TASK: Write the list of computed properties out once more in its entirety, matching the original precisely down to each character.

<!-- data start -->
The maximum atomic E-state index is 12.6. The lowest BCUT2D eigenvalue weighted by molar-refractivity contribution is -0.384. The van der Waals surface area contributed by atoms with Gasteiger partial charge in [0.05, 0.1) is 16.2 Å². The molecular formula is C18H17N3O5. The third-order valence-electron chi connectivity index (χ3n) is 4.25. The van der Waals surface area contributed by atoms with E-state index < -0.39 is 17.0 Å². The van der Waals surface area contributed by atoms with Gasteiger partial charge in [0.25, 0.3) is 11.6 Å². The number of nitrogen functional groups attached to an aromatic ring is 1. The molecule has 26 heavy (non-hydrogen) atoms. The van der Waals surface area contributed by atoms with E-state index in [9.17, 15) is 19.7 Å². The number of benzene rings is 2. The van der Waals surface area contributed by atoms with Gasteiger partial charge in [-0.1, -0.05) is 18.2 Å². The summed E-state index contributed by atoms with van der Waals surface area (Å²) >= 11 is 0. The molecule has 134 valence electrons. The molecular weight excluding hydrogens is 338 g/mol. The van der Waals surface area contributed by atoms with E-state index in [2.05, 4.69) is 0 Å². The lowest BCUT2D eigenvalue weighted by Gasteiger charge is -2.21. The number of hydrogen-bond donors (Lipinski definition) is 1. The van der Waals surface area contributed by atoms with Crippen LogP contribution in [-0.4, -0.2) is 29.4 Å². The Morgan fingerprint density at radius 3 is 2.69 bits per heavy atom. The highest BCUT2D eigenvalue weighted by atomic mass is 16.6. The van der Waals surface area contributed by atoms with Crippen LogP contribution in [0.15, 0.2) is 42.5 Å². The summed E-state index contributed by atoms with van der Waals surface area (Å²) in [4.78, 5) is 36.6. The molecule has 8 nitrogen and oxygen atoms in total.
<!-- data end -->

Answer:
The maximum atomic E-state index is 12.6. The lowest BCUT2D eigenvalue weighted by molar-refractivity contribution is -0.384. The van der Waals surface area contributed by atoms with Gasteiger partial charge in [0.05, 0.1) is 16.2 Å². The molecular formula is C18H17N3O5. The third-order valence-electron chi connectivity index (χ3n) is 4.25. The van der Waals surface area contributed by atoms with E-state index < -0.39 is 17.0 Å². The van der Waals surface area contributed by atoms with Gasteiger partial charge in [0.25, 0.3) is 11.6 Å². The number of nitrogen functional groups attached to an aromatic ring is 1. The molecule has 26 heavy (non-hydrogen) atoms. The van der Waals surface area contributed by atoms with E-state index in [9.17, 15) is 19.7 Å². The number of benzene rings is 2. The van der Waals surface area contributed by atoms with Gasteiger partial charge in [-0.1, -0.05) is 18.2 Å². The summed E-state index contributed by atoms with van der Waals surface area (Å²) >= 11 is 0. The molecule has 134 valence electrons. The molecular weight excluding hydrogens is 338 g/mol. The van der Waals surface area contributed by atoms with E-state index in [2.05, 4.69) is 0 Å². The lowest BCUT2D eigenvalue weighted by Gasteiger charge is -2.21. The number of hydrogen-bond donors (Lipinski definition) is 1. The van der Waals surface area contributed by atoms with Crippen LogP contribution in [-0.4, -0.2) is 29.4 Å². The Morgan fingerprint density at radius 3 is 2.69 bits per heavy atom. The highest BCUT2D eigenvalue weighted by atomic mass is 16.6. The van der Waals surface area contributed by atoms with Crippen LogP contribution in [0.15, 0.2) is 42.5 Å². The summed E-state index contributed by atoms with van der Waals surface area (Å²) in [4.78, 5) is 36.6. The molecule has 8 nitrogen and oxygen atoms in total.